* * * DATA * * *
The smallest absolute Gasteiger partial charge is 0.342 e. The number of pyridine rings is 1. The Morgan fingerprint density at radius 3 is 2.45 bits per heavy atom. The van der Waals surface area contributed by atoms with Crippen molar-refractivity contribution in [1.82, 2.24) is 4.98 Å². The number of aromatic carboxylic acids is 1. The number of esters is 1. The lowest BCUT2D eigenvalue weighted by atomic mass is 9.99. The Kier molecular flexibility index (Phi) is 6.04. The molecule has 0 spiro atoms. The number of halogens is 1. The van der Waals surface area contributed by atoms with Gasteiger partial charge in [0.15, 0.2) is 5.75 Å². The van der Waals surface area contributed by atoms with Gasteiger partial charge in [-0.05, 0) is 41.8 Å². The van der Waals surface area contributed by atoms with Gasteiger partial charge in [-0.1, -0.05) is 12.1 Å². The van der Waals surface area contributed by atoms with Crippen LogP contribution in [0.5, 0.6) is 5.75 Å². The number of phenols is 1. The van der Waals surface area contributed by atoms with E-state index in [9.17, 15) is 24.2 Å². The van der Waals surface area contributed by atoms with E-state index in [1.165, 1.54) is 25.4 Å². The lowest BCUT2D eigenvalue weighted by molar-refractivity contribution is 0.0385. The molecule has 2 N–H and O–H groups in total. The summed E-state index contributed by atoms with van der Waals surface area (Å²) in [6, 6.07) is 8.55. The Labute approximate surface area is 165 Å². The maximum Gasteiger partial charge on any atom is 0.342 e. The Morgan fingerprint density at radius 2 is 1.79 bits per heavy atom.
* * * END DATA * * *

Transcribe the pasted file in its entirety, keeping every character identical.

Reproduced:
The smallest absolute Gasteiger partial charge is 0.342 e. The number of pyridine rings is 1. The Morgan fingerprint density at radius 3 is 2.45 bits per heavy atom. The van der Waals surface area contributed by atoms with Crippen molar-refractivity contribution in [1.82, 2.24) is 4.98 Å². The number of aromatic carboxylic acids is 1. The number of esters is 1. The lowest BCUT2D eigenvalue weighted by atomic mass is 9.99. The Kier molecular flexibility index (Phi) is 6.04. The molecule has 0 spiro atoms. The number of halogens is 1. The van der Waals surface area contributed by atoms with Gasteiger partial charge in [0.15, 0.2) is 5.75 Å². The van der Waals surface area contributed by atoms with Gasteiger partial charge in [-0.05, 0) is 41.8 Å². The van der Waals surface area contributed by atoms with Gasteiger partial charge in [-0.1, -0.05) is 12.1 Å². The van der Waals surface area contributed by atoms with Crippen LogP contribution in [0.5, 0.6) is 5.75 Å². The number of phenols is 1. The van der Waals surface area contributed by atoms with E-state index in [9.17, 15) is 24.2 Å². The van der Waals surface area contributed by atoms with E-state index in [1.165, 1.54) is 25.4 Å². The lowest BCUT2D eigenvalue weighted by molar-refractivity contribution is 0.0385. The molecule has 2 N–H and O–H groups in total. The summed E-state index contributed by atoms with van der Waals surface area (Å²) in [6, 6.07) is 8.55. The Labute approximate surface area is 165 Å². The maximum Gasteiger partial charge on any atom is 0.342 e. The Morgan fingerprint density at radius 2 is 1.79 bits per heavy atom.